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upgrade to a7Sii vs a7Rii from NX1?


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Hi all,
Lurker here, but appreciate very much the resource of the forum. I am seeking advice from those with more experience about the NX1 vs the Sony A7 cameras. I have tried to read up but still a bit stuck.

I am curious to know from people who have actually moved over from the NX1 to the a7Rii or a7Sii as their main camera -- or who have added the a7Rii or a7Sii and kept the NX1 and use it along with one of the Sonys. How much of an adjustment did you face? Did you stay and never look back? Did you go back to the NX1? Or use them both for different situations?

I have the Samsung NX1 and have been using the Samsung 16-50 S lens. I have some frustrations with the setup and find a few things very appealing with the Sony a7Sii and a7Rii.

Frustrations with NX1:

  • with the 16-50 S lens it is very heavy/front heavy*
  • low light is not meeting my needs for some projects

Appealing things about the a7Sii and a7Rii are of course:

  • smaller/lighter weight (maybe with Sony 24-70?)*
  • great low light
  • IBIS (I normally shoot handheld so the IBIS is a big draw)

But the Sony cameras have shortcomings / trade-offs also; of course NX1 still betters it in points at a lot less money (and I already own the NX1....)

I am trying to decide if I should stick with lugging the Samsung around and accept noise in/forget about lowlight, trade in for one of the Sony's (which one??), or keep the Samsung and get a Sony.

*And yes I prefer to have a zoom on the camera as the main lens -- normally the only I carry -- as I am often shooting organically and keeping one lens with some on the fly focal length options is essential. The lens also seems to matter... I was looking at the 24-70 Sony, but this seems to have quite mixed response.

STAY?
I normally hate changing lenses, but I think I will have to get a compact lens or the pancake lens to make this camera a viable hand holding option for me, but those are not stabilized. I would be curious to see a side by side of how much NX1 1.4 firmware with Digital Stabilization works compared to Sony IBIS. Does this close the gap a little? Do you still need the heavy stabilized 16-50 S lens? (or some other optically stabilized lens that I don't own...)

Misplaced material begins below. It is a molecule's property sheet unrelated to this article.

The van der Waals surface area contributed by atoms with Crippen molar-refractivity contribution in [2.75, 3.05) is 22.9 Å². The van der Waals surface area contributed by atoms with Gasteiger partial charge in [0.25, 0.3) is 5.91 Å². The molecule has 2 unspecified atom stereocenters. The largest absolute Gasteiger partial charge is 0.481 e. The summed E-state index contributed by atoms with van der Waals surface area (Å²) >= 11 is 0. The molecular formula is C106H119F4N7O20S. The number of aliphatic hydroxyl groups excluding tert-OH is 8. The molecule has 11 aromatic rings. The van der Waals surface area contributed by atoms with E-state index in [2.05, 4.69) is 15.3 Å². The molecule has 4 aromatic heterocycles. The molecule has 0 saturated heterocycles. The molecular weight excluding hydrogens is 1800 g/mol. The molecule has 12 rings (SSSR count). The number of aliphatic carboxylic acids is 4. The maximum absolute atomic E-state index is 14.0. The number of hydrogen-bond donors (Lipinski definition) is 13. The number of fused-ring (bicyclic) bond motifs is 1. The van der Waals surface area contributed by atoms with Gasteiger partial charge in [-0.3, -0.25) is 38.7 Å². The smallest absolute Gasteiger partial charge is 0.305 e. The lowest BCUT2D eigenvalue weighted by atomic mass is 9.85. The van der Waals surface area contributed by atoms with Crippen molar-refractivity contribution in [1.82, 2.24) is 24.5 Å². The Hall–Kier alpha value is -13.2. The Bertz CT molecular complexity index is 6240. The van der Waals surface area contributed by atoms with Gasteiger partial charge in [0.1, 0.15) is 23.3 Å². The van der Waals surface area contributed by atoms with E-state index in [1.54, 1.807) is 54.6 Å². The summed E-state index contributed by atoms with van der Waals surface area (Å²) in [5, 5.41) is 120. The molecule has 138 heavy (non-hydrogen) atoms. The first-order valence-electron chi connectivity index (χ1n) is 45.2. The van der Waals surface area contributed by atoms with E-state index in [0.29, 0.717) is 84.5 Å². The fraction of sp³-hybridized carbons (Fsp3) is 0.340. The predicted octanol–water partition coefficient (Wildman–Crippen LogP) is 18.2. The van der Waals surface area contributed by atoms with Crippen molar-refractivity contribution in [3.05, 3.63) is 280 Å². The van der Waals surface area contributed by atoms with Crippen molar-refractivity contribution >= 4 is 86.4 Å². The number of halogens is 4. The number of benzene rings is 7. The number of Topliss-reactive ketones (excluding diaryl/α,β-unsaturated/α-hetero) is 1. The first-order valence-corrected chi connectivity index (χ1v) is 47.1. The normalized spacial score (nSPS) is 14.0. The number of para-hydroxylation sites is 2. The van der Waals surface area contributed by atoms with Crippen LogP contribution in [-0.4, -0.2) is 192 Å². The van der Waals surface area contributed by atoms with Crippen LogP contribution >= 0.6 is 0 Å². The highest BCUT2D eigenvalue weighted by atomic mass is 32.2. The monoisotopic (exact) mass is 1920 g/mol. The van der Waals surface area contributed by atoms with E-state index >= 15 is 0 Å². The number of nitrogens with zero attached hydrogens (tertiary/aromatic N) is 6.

This doesn't really solve the low light problem though!

4K is a must, which is why I am looking at the Sony's to solve the lowlight issue rather than cheaper HD options.

GO?
Video is still the main thing for me and I'm trying to figure out if the difference is big enough to get the a7Sii instead of the a7Rii. I know everyone says a7Sii for video and a7Rii for stills or mixed use. I've tried to read the nuances of why this is so. But still I am a bit uncertain of just *how much better* the a7Sii would be for video than the a7Rii. I haven't been able to tell how much of a difference there really is both in the "character" of the image and the lowlight performance in real world use. Enough to warrant keeping the NX1 / carrying around a second camera for stills to get that increased performance? 

I am not a pro but not a newbie. I have been mainly working with footage directly from the NX1, so I'd have to learn how to work with the SLOG and grade on the Sony if I want to really unlock its potential, it seems? But I don't really understand the SLOG 3 vs SLOG 2, etc yet. If -- at the end of the day/it is all said and done -- there isn't a huge difference with a7Rii and a7Sii, the a7Rii might be the better option even if video is my main focus?

Many many more people seem to be buying the a7Rii, so I wonder if it might even be more quickly improved with firmware updates than the a7Sii? (I know it won't change the sensor but it at least solved the overheating right?)

HALFWAY:
So keeping the NX1 and getting the a7Sii is also an option. But then I have to carry around 2 cameras, 2 lenses, 2 sets of batteries, etc...

Enough for now...

I would be very interested to here real stories from those who have ample experience with NX1 and the Sonys. Thanks!

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Won't bore you with a long story, but in short, I went from an a7s and instead of sticking with Sony, I went to the nx1.